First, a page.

of ERA has been realized and can be documented by the Edison system.
After one year, almost 50 percent of the grantee organizations that
report inventions routinely to the NIH are using Edison.  For each
invention this represents the reduction from typically 15 cycles of
paper correspondence to 3, dramatically shortening reporting time and
effort, as well as making more information available in a usable
format for grants administrators.  In addition to continued
recruitment of grantee organizations to use Edison, the next phase
for this ERA system component will be to include other Federal
research agencies in the deployment.  Seven additional agencies,
including NSF, EPA, FDA, CDC, USDA, NOAA and USAID have made
commitments to use the Edison system to support invention reporting
by their grantees.  "Interagency Edison" will be piloted in the
Spring of 1997.
CRISP on the Web
The NIH awards database, Computer Retrieval of Information on
Scientific Projects (CRISP), is a collection of information that
spans nearly 25 years.  It is accessible via a "gopher" interface,
which is limited to relatively simple queries.  As part of the ERA
initiative, a Web-based CRISP interface will allow full text
searching of research project abstracts and grantee organization
information.  This will improve the ability to retrieve the most
relevant sources of information to facilitate further research
through inquires by researchers, to provide useful orientation for
the public, and to improve the efficiency of responses to inquires
issued by other agencies and Congress.  The new CRISP Web interface
will be pilot-tested with NIH staff commencing in summer 1997.
Deployment to the public will follow in FY 98.
ERA Interagency Efforts
NIH continues to work with other Federal agencies through the
Electronic Commerce Committee (ECC).  The ECC will focus attention
this year on development of data requirements associated with the 1)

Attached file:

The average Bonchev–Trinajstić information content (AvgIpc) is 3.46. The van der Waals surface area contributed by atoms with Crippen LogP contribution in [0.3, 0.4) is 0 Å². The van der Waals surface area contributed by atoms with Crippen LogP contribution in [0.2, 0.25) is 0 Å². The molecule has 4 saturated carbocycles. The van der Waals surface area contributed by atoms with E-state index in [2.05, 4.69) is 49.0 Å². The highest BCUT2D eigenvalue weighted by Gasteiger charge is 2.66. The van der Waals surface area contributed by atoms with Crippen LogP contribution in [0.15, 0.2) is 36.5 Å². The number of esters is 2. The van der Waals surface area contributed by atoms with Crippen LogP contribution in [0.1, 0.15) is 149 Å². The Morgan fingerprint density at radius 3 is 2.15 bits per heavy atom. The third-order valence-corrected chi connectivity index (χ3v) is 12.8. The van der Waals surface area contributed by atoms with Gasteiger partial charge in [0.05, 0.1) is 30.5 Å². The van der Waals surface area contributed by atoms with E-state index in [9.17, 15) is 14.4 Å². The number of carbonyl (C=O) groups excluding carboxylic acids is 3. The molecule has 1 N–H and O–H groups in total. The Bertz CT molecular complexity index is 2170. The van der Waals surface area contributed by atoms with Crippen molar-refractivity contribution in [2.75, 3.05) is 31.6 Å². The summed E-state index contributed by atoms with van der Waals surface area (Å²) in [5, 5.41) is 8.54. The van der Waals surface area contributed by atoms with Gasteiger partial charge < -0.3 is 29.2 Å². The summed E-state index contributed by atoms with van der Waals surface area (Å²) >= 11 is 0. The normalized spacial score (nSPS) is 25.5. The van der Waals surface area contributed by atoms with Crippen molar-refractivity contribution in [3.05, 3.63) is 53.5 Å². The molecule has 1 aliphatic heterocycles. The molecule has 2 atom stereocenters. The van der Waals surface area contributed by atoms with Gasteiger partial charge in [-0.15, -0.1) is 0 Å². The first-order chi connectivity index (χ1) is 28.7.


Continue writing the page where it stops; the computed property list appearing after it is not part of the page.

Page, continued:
notice of grant award, 2) investigator biographical information, 3)
progress reports, and 4) organizational profile information.  In
addition, the ECC will update the Electronic Commerce Project Plan.
All efforts, including pilot demonstrations, will be closely
coordinated with the Federal Demonstration Partnership.  The agencies
will continue to use a wide variety of outreach mechanisms to assure
the involvement of and communication with institutions, researchers,
and others affected by electronic commerce in research
Research Contracts -- Electronic Requests for Proposals
Four additional NIH institutes (NIEHS, NLM, NICHD, and NIDA) have
joined NIAID, NHLBI, and NCI in posting Requests for Proposals (RFPs)
on the NIH Gopher server.  A substantial savings in the cost of
mailing and copying, and in contract staff effort, will be realized
through electronic distribution of RFPs.  In addition, the electronic
RFP provides information in a more logical sequence, making the
process of reviewing the document much more efficient and effective
for potential contract offerors.
Research Contracts -- Paperless Acquisition
The NIAID has conducted a pilot to test the feasibility of
"paperless" acquisition of research contract proposals.  This
"paperless" system is expected to reduce the time and expense of all
parties involved in the acquisition process.  Under this pilot, the
issuance of the RFP, the submission of proposals, and the
distribution of proposals to the reviewers were conducted
electronically, via the internet.  The peer review was conducted
through the use of an electronic format, which allowed the reviewers
to interact, and evaluate and score the proposals.  Appropriate
security was maintained through the use of a dedicated server with
access restricted by assigning passwords to approved users.  This
approach has the potential to save the Government the cost of travel
and per diem for reviewers, and to reduce the staff time needed to